73. The European Solar Telescope

October 27, 2016, from uksp_nug_ed

Author: Sarah Matthews UCL-MSSL; Mihalis Mathioudakis Queen’s University Belfast, Robertus von Fay-Siebenburgen University of Sheffield.

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Introduction

The European Solar Telescope (EST) is a pan-European 4m ground-based solar telescope planned for construction in the Canaries, with first-light in 2026. The EST consortium consists of 27 partners from 14 European countries, and is truly a testament to how great European collaboration can be! EST was one of only 6 new projects adopted onto the ESFRI Roadmap (European Strategy Forum for Research Infrastructures) in March 2016. This recognition of EST as a future major research infrastructure was a huge milestone for the project and moves it much closer to construction.

What is EST?

Figure 1: An artist’s impression of how EST will look once constructed.

EST is a 4m telescope that will perform high resolution, high cadence imaging and spectroscopy in the photosphere and chromosphere. Its diffraction limited imaging will allow scales of order 25 km to be resolved in the photosphere, and using spectropolarimetry it will measure photospheric and chromospheric vector magnetic fields. EST’s over-arching science goal is to understand the magnetic coupling of the solar atmosphere from the deep photosphere to the upper chromosphere. In particular, EST will probe:

  • Structure and evolution of magnetic flux
  • Photospheric/chromospheric magnetic coupling
  • Chromospheric structure, dynamics and heating
  • Magnetised plasma processes

EST will also be able to address some non-solar astrophysics, looking at e.g. comets, Mercury, and planetary winds.

So, why do we need EST if we have DKIST, you may ask! The EST, in contrast to DKIST and other solar telescopes, has an on-axis design with a polarimetrically compensated optical train. This unique design is optimized for the best possible polarimetric accuracy, simple and quick calibration and minimal instrumental effects. The telescope characteristics are approximately constant, which simplifies calibration and makes it extremely efficient for polarimetric observations of weak fields or in situations where the polarization orientation is important, such as Hanle effect observations. The EST design is expected to result in a polarimetric accuracy of 3×10-5. EST will also be the first solar telescope to incorporate Multi-Conjugate Adaptive Optics from inception, leading to greater image stability. One further advantage of EST is that it will be able to take advantage of the newest technologies for the first-light instruments. For example, the project has already developed a design for and manufactured a prototype of an image slicer for integral field spectroscopy and spectropolarimetry, as well as for a fibre spectrograph. This novel design removes the requirement to raster and gives you temporally simultaneous measurements. All in all, EST and DKIST would in fact be hugely complementary facilities, and we shouldn’t forget that their respective locations would also offer almost 24 hour coverage form the ground, weather permitting.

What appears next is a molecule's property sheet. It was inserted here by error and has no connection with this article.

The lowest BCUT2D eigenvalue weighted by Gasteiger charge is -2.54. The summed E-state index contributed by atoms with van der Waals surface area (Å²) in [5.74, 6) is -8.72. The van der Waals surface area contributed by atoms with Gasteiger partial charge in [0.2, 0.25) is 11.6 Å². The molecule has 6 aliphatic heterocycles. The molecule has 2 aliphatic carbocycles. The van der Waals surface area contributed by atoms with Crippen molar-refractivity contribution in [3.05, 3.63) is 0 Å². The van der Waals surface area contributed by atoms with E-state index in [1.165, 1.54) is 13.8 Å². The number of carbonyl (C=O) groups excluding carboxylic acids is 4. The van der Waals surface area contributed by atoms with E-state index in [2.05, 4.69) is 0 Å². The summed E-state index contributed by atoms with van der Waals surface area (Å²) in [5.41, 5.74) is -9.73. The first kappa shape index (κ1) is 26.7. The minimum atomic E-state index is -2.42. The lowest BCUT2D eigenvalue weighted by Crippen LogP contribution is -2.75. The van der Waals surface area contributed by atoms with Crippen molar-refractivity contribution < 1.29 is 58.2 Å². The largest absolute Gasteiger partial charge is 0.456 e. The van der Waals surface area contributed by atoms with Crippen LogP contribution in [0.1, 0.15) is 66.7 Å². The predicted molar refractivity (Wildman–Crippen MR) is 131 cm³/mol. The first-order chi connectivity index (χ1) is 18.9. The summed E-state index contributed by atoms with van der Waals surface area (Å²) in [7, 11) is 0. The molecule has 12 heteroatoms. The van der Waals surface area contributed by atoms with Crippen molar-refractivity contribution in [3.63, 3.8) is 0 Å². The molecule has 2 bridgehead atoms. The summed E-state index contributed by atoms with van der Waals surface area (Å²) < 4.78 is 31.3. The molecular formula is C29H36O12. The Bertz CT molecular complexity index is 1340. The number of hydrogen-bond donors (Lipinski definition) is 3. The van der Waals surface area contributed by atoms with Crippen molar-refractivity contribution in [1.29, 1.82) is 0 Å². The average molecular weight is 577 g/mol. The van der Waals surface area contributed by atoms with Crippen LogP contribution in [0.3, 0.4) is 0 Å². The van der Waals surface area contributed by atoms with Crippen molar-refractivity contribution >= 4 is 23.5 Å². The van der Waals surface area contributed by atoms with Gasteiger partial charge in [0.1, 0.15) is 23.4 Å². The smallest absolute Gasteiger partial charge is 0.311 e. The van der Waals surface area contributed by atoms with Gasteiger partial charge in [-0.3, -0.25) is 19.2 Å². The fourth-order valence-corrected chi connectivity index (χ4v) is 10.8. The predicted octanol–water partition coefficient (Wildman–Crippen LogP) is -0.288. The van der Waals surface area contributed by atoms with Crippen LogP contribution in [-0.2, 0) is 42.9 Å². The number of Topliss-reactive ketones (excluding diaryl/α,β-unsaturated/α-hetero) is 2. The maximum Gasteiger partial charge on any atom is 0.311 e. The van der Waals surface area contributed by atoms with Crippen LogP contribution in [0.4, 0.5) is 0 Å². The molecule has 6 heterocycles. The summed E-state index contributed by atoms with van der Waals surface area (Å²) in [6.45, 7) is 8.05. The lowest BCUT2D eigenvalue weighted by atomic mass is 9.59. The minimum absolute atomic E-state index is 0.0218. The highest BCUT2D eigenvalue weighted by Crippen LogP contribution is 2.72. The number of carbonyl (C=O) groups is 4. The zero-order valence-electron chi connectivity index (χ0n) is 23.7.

Where are we at with the project and how is the UK involved?

Figure 2: A map of the countries involved in EST.

As we’ve already said, EST was adopted onto the ESFRI Roadmap earlier this year. Since then the consortium has successfully secured funding from the European Commission for the next 4 years to establish the legal and governance structures for construction and operation, with the UK leading the work-package on defining the legal structure. The UK has been involved in EST since the very beginning, and has contributed to the design efforts for the cameras for the focal plane instruments, as well as defining science requirements (UCL-MSSL, QUB, Andor Technology). We’re now looking to expand the UK’s role in areas such as adaptive and transfer optics, and data handling and processing for the telescope, taking advantage of the world-leading expertise of groups at Durham, Cambridge, UCL and Sheffield. We’re also establishing a UK Science Working Group to provide greater opportunities for all of the solar physics community to get involved.

In conclusion…

EST is a fantastic opportunity for the UK to play a major role in defining, building and operating a major European research infrastructure that addresses many of the high priority science questions in the STFC Solar System Roadmap. So we invite you all to get involved! If you are interested, please get in touch:

Sarah Matthews: sarah.matthews@ucl.ac.uk
Robertus von Fay-Siebenburgen: robertus@sheffield.ac.uk
Mihalis Mathoudakis: m.mathioudakis@qub.ac.uk


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